MELBOURNE, FLA. — The Department of Homeland Security Domestic Nuclear Detection Office (DNDO) has approved second-year funding of $589,000 to Marcus
Hohlmann, Florida Tech associate professor of physics and space sciences, to continue investigating the use of subatomic particles for detecting hidden
nuclear materials in cargo. The funding extends the work Hohlmann began in 2007 with a DNDO investment. The project now totals $818,000.
The effort involves muon radiography. Muons are naturally produced by cosmic rays, which arrive from deep space and constantly bombard the Earth’s
atmosphere. High-energy elementary particles, they are much heavier versions of electrons and are difficult to block by concrete or lead. Although muons
are deeply penetrating, heavy nuclei that would be present in smuggled nuclear material could deflect them. The bigger the nuclei, the more the muons
Hohlmann is applying a novel type of micro-pattern particle detector, a gas electron multiplier (GEM). The GEM was initially developed at CERN, the
European Laboratory for Particle Physics near Geneva, Switzerland.
“Our ultimate plan is to use the GEM detector for particle tracking to measure the deflection of muons so that cargo containers and vehicles crossing
United States borders can be screened for nuclear contraband,” said Hohlmann.
Here is how the project works: Hohlmann and his team have demonstrated with computer simulations that the method can successfully distinguish nuclear
material, such as uranium, from ordinary materials commonly found in cargo or vehicles. This includes steel, even if the uranium is deliberately shielded.
They have also shown the GEMs can be more sensitive than other detector systems used for muon radiography.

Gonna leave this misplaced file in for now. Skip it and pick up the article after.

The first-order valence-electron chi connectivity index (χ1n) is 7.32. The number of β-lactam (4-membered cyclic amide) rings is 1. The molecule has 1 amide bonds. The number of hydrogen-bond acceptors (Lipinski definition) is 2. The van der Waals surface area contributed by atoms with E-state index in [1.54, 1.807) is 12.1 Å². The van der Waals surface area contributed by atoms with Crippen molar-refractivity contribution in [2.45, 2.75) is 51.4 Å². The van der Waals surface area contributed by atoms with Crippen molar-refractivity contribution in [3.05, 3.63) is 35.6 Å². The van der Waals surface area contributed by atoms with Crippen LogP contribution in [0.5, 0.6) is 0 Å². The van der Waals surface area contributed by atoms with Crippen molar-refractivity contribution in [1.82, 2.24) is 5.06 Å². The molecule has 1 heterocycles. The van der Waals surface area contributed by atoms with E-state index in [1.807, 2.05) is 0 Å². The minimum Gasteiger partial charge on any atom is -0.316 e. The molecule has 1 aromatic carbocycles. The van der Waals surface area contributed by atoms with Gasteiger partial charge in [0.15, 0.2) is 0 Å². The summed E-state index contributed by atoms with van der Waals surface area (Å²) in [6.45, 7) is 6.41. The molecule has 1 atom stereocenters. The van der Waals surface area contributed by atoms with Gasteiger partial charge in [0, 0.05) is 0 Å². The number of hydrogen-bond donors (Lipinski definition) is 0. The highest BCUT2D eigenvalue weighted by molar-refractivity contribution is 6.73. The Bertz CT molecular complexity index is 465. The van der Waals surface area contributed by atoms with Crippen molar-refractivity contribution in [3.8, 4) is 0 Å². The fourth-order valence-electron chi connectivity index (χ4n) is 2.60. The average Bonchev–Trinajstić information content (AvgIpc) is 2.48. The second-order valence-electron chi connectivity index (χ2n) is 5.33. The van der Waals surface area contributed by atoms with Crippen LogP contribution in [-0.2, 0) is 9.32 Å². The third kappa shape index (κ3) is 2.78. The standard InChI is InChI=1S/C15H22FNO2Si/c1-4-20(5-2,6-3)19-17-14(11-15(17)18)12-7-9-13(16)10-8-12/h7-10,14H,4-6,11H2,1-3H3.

In the next phase, they will develop detectors, electronics, and software for a data acquisition system and online data analysis. They’ll design, build and
test the GEM prototype detector in a simulated cargo container. Associated signal readout electronics will provide information about the scattering angle
of the muons as they pass in and out of the material. The wider the angle is, the bigger the nuclei inside and the greater the likelihood that the material
is dangerous nuclear contraband.
“In addition to the need for technical development, the Department of Homeland Security believes there is a great need to train young people in this kind
of technology,” said Hohlmann. “I agree that we must use our knowledge to check the evil consequences of nuclear technology. That’s what motivates me.”
Hohlmann is principal investigator (PI) on the grant and Debasis Mitra, Florida Tech associate professor of computer science, is co-PI. Also on the team
are Kondo Gnanvo, post-doctoral researcher; Richard Hoch, master’s student; Amilkar Quintero Segovia, doctoral student; and undergraduates Patrick Ford,
Jennifer Helsby and David Pena. Helsby recently received an award from the Florida Academy of Sciences for a presentation on this research.
For their simulations, the team is using about $74,000 of the grant to build — by students — Florida Tech’s most powerful high-performance computing cluster.
The cluster, when complete, will be on a national computing grid.